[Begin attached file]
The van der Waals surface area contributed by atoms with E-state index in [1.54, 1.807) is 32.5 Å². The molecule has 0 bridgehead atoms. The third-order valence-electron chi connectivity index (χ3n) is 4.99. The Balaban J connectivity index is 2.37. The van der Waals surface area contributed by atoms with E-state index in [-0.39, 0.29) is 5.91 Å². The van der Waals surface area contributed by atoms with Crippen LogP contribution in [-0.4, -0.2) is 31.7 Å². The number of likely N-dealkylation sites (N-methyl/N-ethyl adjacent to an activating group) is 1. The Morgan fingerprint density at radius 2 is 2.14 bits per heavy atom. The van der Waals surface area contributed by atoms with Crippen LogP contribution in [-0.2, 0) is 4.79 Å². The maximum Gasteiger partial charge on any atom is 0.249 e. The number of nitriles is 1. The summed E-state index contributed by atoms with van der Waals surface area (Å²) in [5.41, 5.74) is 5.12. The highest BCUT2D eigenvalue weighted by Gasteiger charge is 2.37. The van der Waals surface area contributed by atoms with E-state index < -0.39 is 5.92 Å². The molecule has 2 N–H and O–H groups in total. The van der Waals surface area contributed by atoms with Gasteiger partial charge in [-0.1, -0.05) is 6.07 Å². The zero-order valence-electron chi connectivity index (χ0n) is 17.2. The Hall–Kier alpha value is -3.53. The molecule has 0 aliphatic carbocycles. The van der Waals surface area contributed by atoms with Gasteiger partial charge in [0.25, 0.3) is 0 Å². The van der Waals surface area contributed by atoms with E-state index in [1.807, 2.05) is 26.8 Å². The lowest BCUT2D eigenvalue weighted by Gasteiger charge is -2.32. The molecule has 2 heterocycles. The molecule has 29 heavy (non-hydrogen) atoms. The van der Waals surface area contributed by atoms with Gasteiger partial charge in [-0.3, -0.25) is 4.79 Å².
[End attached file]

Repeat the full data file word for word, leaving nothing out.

The van der Waals surface area contributed by atoms with E-state index in [1.54, 1.807) is 32.5 Å². The molecule has 0 bridgehead atoms. The third-order valence-electron chi connectivity index (χ3n) is 4.99. The Balaban J connectivity index is 2.37. The van der Waals surface area contributed by atoms with E-state index in [-0.39, 0.29) is 5.91 Å². The van der Waals surface area contributed by atoms with Crippen LogP contribution in [-0.4, -0.2) is 31.7 Å². The number of likely N-dealkylation sites (N-methyl/N-ethyl adjacent to an activating group) is 1. The Morgan fingerprint density at radius 2 is 2.14 bits per heavy atom. The van der Waals surface area contributed by atoms with Crippen LogP contribution in [-0.2, 0) is 4.79 Å². The maximum Gasteiger partial charge on any atom is 0.249 e. The number of nitriles is 1. The summed E-state index contributed by atoms with van der Waals surface area (Å²) in [5.41, 5.74) is 5.12. The highest BCUT2D eigenvalue weighted by Gasteiger charge is 2.37. The van der Waals surface area contributed by atoms with E-state index < -0.39 is 5.92 Å². The molecule has 2 N–H and O–H groups in total. The van der Waals surface area contributed by atoms with Gasteiger partial charge in [-0.1, -0.05) is 6.07 Å². The zero-order valence-electron chi connectivity index (χ0n) is 17.2. The Hall–Kier alpha value is -3.53. The molecule has 0 aliphatic carbocycles. The van der Waals surface area contributed by atoms with Gasteiger partial charge in [0.25, 0.3) is 0 Å². The van der Waals surface area contributed by atoms with E-state index in [1.807, 2.05) is 26.8 Å². The lowest BCUT2D eigenvalue weighted by Gasteiger charge is -2.32. The molecule has 2 heterocycles. The molecule has 29 heavy (non-hydrogen) atoms. The van der Waals surface area contributed by atoms with Gasteiger partial charge in [-0.3, -0.25) is 4.79 Å².